Stormwater runoff is intensified after a precipitation event over, in particular, urban areas; the large amount of concrete walkways and streets reduces infiltration and percolation of precipitation into the ground. A good drainage system is essential to removing precipitation rapidly from urban areas to prevent flooding.
Unfortunately, that means that any pollutants on the streets are washed into the drains by urban runoff. These pollutants includes chemicals from motor cars such as motor oil and improperly disposed household cleaning products, and also physical waste such as plastic bottles and other rubbish thrown onto the streets. These storm water often drains directly into natural water sources.
To tackle this problem, the city of Reno, Nevada, started a campaign, “Storm Drains are the Mouth of the Reno”, in August 2013. Painting attractive art on storm drains (these are definitely a lot more attractive than the metal storm drain markers) , authorities hope to educate residents on the difference between storm drains (which leads directly to water sources without going through treatment plants) and the sewage systems so that residents will be more aware of the potentially disastrous impacts of polluted storm drainage on the Truckee River and its ecosystem. This is done by painting various marine creatures over storm drains so as to “humanise the storm drains”, prompting residents to think twice before disposing rubbish or other chemicals into storm drains. The message is simple: “if we wouldn’t put radiator fluid, oil, or glass in our mouths, we shouldn’t put them in our river’s mouth.”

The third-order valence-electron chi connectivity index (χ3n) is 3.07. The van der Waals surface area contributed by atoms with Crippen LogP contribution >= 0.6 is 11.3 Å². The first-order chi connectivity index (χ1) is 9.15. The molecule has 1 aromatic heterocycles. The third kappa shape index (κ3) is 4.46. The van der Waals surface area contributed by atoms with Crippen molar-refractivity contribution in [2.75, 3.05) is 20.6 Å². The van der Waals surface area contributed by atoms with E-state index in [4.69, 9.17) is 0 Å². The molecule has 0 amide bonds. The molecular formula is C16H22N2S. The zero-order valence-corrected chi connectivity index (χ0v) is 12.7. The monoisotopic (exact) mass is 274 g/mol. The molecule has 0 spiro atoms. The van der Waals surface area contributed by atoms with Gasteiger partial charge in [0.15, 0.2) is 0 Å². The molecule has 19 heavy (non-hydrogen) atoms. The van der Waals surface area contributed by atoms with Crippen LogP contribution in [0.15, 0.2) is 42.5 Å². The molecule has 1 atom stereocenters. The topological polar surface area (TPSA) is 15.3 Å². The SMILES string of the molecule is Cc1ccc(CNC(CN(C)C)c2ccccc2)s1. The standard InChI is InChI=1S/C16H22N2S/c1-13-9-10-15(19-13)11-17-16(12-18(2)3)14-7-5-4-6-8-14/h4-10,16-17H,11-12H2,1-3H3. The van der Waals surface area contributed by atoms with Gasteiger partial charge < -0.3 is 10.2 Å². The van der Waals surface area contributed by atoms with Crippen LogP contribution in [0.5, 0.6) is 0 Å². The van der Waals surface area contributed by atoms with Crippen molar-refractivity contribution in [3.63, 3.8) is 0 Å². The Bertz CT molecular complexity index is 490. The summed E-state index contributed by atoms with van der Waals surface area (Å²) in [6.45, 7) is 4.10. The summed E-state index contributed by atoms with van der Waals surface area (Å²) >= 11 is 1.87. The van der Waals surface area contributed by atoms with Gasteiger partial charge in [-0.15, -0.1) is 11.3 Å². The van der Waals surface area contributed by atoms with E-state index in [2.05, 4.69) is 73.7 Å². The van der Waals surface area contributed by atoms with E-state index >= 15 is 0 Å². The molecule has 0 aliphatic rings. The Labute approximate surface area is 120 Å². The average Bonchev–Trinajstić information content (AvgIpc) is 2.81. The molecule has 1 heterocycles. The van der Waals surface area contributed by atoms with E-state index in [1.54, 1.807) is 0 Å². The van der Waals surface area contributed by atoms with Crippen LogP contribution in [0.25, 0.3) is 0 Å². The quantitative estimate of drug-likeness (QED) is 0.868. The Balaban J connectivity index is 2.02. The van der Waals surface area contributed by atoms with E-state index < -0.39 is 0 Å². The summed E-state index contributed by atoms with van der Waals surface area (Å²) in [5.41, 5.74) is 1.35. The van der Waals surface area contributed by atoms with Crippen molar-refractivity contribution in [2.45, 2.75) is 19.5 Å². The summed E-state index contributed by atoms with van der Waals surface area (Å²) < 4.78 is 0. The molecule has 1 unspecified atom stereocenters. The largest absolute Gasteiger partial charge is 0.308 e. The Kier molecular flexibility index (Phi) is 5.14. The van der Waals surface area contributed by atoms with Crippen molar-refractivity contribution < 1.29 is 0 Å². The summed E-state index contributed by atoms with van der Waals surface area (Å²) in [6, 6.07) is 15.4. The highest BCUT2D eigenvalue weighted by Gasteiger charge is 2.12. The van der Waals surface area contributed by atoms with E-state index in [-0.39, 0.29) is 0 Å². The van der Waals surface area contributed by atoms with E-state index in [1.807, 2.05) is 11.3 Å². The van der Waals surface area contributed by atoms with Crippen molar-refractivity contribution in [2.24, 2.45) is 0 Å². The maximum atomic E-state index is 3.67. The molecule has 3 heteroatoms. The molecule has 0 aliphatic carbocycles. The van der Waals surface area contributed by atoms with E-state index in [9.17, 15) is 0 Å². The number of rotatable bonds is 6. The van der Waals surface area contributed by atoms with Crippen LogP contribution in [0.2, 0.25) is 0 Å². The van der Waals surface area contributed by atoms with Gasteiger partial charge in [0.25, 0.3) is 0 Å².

I thought that the use of prominent and striking public art is a good way to catch the attention of residents. Coupled with poster and social media campaigns, this campaign by the city of Reno seems promising (according to their video, which can be found below, they managed to reach 72% of their target audience through more than 100,000 shares over social media). Of course, it must be noted that outreach does not necessarily indicate the success of the campaign. More time is needed to observe if awareness did translate into education, and education did translate into action. I also had some doubts about the use of paints over drain covers — it seems to me that that chemical compounds from paints will contribute to urban runoff as pollutants too. Nonetheless, I thought that the campaign is definitely something ingenious and creative, and will be an effective tool for raising awareness. Perhaps the focus will shift more towards actively reducing the source of pollutants once more people are aware and understood the importance of doing so!
StormwaterPA (n.d.). Public Art takes on Pollution. [Online] Retrieved from http://www.stormwaterpa.org/public-art-takes-on-pollution. [Last accessed: 27th January 2015]
Town of Truckee, California (2009). Stormdrain Markers. [Online] Retrieved from http://www.townoftruckee.com/departments/engineering/clean-water-program/programs/stormdrain-markers. [Last accessed: 27th January 2015]
United States Environmental Protection Agency (2003). “After the Storm”. [Online] Retrieved from http://water.epa.gov/action/weatherchannel/stormwater.cfm. [Last accessed: 27th January 2015]
Storm Water Pollution Facts. [Online] Retrieved from http://www.ucratx.org/swaterfaqs.pdf. [Last accessed: 27th January 2015]